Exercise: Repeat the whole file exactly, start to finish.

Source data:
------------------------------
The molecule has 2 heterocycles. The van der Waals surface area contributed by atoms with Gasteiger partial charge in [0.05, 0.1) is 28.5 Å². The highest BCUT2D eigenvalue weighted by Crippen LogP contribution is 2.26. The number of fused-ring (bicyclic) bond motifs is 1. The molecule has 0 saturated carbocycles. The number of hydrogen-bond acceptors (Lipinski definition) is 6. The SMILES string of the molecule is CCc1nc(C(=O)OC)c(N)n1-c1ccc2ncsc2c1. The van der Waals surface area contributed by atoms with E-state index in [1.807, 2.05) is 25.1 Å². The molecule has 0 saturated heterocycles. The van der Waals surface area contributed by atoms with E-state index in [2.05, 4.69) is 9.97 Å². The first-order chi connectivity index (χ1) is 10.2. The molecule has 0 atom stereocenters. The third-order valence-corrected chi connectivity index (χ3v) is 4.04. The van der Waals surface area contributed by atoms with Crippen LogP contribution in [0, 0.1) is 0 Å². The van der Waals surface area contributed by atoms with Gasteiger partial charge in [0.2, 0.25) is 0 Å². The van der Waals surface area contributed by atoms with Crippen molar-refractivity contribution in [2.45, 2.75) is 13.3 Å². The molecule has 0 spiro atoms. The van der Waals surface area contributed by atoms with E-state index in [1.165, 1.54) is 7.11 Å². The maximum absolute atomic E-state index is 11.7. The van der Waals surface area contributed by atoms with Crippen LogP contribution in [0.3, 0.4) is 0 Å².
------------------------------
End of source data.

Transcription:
The molecule has 2 heterocycles. The van der Waals surface area contributed by atoms with Gasteiger partial charge in [0.05, 0.1) is 28.5 Å². The highest BCUT2D eigenvalue weighted by Crippen LogP contribution is 2.26. The number of fused-ring (bicyclic) bond motifs is 1. The molecule has 0 saturated carbocycles. The number of hydrogen-bond acceptors (Lipinski definition) is 6. The SMILES string of the molecule is CCc1nc(C(=O)OC)c(N)n1-c1ccc2ncsc2c1. The van der Waals surface area contributed by atoms with E-state index in [1.807, 2.05) is 25.1 Å². The molecule has 0 saturated heterocycles. The van der Waals surface area contributed by atoms with E-state index in [2.05, 4.69) is 9.97 Å². The first-order chi connectivity index (χ1) is 10.2. The molecule has 0 atom stereocenters. The third-order valence-corrected chi connectivity index (χ3v) is 4.04. The van der Waals surface area contributed by atoms with Crippen LogP contribution in [0, 0.1) is 0 Å². The van der Waals surface area contributed by atoms with Gasteiger partial charge in [0.2, 0.25) is 0 Å². The van der Waals surface area contributed by atoms with Crippen molar-refractivity contribution in [2.45, 2.75) is 13.3 Å². The molecule has 0 spiro atoms. The van der Waals surface area contributed by atoms with E-state index in [1.165, 1.54) is 7.11 Å². The maximum absolute atomic E-state index is 11.7. The van der Waals surface area contributed by atoms with Crippen LogP contribution in [0.3, 0.4) is 0 Å².